A Developmental Staging Series for the African House Snake, Boaedon (Lamprophis) fuliginosus


Student author: Eric K. Dichter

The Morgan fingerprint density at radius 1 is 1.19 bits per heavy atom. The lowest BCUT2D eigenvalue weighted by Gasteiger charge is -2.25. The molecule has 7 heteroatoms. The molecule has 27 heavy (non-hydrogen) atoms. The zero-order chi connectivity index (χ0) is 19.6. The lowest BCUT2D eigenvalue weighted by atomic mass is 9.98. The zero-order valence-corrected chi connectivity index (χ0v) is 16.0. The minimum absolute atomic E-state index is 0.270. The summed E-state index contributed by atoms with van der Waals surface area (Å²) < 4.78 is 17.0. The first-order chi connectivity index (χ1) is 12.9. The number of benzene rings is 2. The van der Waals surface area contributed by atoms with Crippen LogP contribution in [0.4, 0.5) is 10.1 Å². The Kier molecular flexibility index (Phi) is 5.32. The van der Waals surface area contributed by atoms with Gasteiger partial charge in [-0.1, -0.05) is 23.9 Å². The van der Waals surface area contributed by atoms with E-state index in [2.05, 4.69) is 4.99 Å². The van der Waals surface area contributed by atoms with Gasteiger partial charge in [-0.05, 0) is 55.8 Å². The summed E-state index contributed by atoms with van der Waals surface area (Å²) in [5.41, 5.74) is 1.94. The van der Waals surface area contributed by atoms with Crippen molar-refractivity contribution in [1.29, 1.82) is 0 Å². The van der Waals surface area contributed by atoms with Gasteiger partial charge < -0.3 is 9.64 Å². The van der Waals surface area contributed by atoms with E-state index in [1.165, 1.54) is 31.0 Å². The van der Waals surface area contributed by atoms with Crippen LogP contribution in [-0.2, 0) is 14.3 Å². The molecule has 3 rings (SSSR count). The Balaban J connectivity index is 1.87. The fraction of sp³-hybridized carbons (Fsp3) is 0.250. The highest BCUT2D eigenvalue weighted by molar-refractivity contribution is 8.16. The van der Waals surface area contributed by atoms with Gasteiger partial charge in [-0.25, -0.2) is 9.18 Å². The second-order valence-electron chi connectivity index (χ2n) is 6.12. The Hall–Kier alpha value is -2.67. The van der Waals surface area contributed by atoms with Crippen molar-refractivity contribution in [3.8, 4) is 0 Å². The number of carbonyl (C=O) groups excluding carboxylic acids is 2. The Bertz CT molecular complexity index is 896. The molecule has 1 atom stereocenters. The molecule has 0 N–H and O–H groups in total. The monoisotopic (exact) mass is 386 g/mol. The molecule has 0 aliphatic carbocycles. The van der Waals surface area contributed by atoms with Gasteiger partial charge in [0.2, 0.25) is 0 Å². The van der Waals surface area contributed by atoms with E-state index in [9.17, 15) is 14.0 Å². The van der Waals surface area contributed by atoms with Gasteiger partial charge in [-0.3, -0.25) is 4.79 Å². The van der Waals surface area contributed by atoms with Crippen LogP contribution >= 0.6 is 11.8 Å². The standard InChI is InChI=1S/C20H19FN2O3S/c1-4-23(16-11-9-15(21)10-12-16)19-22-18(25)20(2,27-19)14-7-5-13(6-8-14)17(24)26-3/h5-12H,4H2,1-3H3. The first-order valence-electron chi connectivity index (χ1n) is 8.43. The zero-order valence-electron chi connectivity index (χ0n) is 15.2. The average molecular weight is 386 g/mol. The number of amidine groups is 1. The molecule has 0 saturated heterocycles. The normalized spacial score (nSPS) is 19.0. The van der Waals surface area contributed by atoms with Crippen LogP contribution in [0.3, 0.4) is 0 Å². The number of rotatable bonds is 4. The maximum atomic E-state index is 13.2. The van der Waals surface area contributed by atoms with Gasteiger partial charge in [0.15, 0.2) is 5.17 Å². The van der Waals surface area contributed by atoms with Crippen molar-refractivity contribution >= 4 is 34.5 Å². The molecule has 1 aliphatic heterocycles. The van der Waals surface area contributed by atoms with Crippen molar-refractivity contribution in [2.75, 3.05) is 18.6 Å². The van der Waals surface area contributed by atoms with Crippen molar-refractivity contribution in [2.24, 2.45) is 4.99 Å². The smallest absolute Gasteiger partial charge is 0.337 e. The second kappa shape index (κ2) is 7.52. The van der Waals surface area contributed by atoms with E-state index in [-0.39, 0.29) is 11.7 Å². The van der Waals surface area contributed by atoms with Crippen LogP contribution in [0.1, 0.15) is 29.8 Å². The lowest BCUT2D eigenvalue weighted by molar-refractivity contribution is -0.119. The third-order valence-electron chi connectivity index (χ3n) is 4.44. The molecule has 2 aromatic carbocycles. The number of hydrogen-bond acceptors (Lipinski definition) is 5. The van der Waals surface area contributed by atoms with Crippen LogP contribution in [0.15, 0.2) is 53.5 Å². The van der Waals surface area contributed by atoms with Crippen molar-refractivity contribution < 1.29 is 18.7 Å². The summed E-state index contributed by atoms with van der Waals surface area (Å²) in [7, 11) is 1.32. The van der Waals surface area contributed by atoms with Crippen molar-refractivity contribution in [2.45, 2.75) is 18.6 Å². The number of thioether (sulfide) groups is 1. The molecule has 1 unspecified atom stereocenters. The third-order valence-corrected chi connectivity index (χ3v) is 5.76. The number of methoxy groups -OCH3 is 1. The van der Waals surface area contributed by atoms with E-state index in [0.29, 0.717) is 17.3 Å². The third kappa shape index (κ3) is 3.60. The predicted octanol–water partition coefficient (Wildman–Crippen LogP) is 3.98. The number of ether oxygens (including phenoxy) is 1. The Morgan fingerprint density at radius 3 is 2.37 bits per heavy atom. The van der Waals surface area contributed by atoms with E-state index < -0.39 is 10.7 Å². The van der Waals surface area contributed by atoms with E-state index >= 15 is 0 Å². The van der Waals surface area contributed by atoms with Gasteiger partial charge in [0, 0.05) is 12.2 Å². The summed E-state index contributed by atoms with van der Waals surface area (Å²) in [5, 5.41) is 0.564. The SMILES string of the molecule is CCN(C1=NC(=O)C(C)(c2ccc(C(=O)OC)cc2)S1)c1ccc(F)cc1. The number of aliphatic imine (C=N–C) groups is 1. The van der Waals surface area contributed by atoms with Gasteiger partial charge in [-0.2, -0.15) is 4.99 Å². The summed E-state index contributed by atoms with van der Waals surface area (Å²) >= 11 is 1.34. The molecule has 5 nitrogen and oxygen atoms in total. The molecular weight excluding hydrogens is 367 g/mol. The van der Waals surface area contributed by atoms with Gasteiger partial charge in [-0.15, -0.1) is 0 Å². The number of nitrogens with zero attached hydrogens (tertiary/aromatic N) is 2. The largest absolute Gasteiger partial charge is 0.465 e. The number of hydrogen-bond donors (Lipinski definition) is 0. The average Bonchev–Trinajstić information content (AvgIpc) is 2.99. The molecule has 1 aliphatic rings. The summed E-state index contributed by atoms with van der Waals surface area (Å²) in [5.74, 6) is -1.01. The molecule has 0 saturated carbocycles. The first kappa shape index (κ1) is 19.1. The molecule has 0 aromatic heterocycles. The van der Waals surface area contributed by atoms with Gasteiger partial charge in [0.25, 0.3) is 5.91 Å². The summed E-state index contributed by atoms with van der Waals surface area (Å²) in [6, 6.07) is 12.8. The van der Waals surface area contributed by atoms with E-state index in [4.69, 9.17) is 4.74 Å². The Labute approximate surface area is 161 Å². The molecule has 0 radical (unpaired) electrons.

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Embryonic staging series are important tools in the study of morphological evolution as they establish a common standard for future studies. In this study, we describe the in ovo embryological development of the African house snake (Boaedon fuliginosus), a non-venomous, egg-laying species within the superfamily Elapoidea. We develop our staging series based on external morphology of the embryo including the head, eye, facial prominences, pharyngeal slits, heart, scales, and endolymphatic ducts. An analysis of embryonic growth in length and mass is presented, as well as preliminary data on craniofacial skeletal development. Our results indicate that B. fuliginosus embryos are well into organogenesis but lack well-defined facial prominences at the time of oviposition. Mandibular and maxillary processes extend rostrally within 8 days (stage 3), corresponding to the first appearance of Meckel's cartilages. Overall, the development of the craniofacial skeleton in B. fuliginosus appears similar to that of other snake species with intramembraneous bones (e.g., dentary and compound bones) ossifying before most of the endochondral bones, the first of which to ossify are the quadrate and the otic capsule. Our staging series is the first to describe the post-ovipositional development of a non-venomous elapoid based on external morphology. This species is an extremely tractable captive that can produce large clutches of eggs every 45 days throughout the year. As such, B. fuliginosus should be a good model for evolutionary developmental biologists focusing on the craniofacial skeleton, loss of limbs, generational teeth, and venom delivery systems.


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